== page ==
Yes, we’ve been down this well-trodden road before.

The one over the use of plastic grocery bags and how injurious it is to the environment, etc.

Whereas, once upon a time, Mercer County voters had a ballot question asking whether or not a fee should be placed on using plastic bags – which, by the way, was overwhelming rejected - the town of Princeton decides to go it alone and proposes placing a fee of anywhere between 10 and 25 cents for plastic or paper bags used by shoppers. This is according to Mayor Liz Lempert, who says the issue is being looked into as to whether or not Princeton would be allowed to do so.

So why all the animus against plastic bags.

Well, for one, they don’t break down once they’re thrown away. Some proponents of the fee claim that it takes up to a thousand years in a landfill before they break down – and as they do, they emit toxins which find their way back into the water supply as well as the food chain.

Resident Daniel Harris, a member of the group urging for the bag fee claims the following:

"Plastics are poisonous. We don't have room in our landfills for materials that won't decompose for 1,000 years." "Chemicals from plastics leach into our ground water; we drink it. They get into the ocean; the fish eat the plastics; we eat the fish. We are poisoning ourselves."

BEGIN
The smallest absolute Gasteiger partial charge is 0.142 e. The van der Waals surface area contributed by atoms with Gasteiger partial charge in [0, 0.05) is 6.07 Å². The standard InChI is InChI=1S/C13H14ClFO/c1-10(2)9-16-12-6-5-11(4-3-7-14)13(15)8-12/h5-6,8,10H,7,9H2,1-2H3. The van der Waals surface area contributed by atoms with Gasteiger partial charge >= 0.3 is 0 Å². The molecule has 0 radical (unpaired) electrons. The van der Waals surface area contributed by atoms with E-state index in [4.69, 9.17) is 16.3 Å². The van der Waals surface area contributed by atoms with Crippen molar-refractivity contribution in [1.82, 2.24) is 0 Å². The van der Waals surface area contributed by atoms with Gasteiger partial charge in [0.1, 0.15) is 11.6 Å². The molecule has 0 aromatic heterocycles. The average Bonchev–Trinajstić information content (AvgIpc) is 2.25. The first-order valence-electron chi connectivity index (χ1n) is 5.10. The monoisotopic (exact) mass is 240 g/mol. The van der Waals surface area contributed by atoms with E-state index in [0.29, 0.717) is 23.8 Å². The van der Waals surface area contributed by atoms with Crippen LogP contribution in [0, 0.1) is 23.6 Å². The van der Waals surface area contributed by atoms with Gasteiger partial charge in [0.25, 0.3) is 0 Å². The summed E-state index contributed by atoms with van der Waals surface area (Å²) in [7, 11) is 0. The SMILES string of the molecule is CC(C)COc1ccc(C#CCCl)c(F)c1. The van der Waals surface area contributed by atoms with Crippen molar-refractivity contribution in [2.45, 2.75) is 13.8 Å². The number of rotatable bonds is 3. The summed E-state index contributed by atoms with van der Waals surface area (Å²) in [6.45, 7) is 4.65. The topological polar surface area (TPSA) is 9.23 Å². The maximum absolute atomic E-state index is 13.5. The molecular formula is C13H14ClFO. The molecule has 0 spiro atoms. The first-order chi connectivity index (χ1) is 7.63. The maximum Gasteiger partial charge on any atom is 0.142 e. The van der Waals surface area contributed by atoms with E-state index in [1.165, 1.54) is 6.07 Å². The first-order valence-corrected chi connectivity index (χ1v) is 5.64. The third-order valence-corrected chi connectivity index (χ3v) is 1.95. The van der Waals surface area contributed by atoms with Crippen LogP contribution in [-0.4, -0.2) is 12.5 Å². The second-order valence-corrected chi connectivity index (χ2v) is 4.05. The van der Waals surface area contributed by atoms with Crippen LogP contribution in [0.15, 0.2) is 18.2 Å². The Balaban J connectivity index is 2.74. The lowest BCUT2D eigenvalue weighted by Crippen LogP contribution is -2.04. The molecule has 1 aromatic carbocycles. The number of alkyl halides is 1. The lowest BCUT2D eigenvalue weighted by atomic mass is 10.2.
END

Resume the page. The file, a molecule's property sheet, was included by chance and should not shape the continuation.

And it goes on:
Here’s the deal!

It’s sounds to me like you’re being punished for using plastic bags in the first place. Would you, as the consumer ,be willing to fork over another 15 to 25 cents just to use them? Isn’t this just another “tax” – with the money going “God knows where?”

Under the proposal, merchants would use the fee to purchase reusable bags for customers and to keep records on the process.

Harris said,

"The draft ordinance asks for bookkeeping so that the entire municipality can measure the success of the ordinance after adoption."

Harris seems to have it all figured out, doesn’t he? Placing an extra burden on business – and on the consumer alike.

When this had come up once before; I proposed that there be a 5 cent or so deposit on the bags – which can be taken to a reclamation center and returned for cash.

Much the same way bottles had (and in some cases still have) a deposit placed on them.

It encourages recycling them – and allows consumers to choose between cashing them in – or using them for things like cat and dog waste.
Besides, they make great currency for the homeless.

Finally, how practical is it to try and discourage the use of the bags when all you’re doing is bagging your trash in even larger plastic bags?

What of them? Should we put Glad out of business?
For a proposal like this to work, it would need to be imposed statewide. Otherwise consumers look to other towns in which to shop.

Paying a fee to use the bags with the caveat of there being a deposit on them makes more sense to me - but again, would have to be imposed statewide.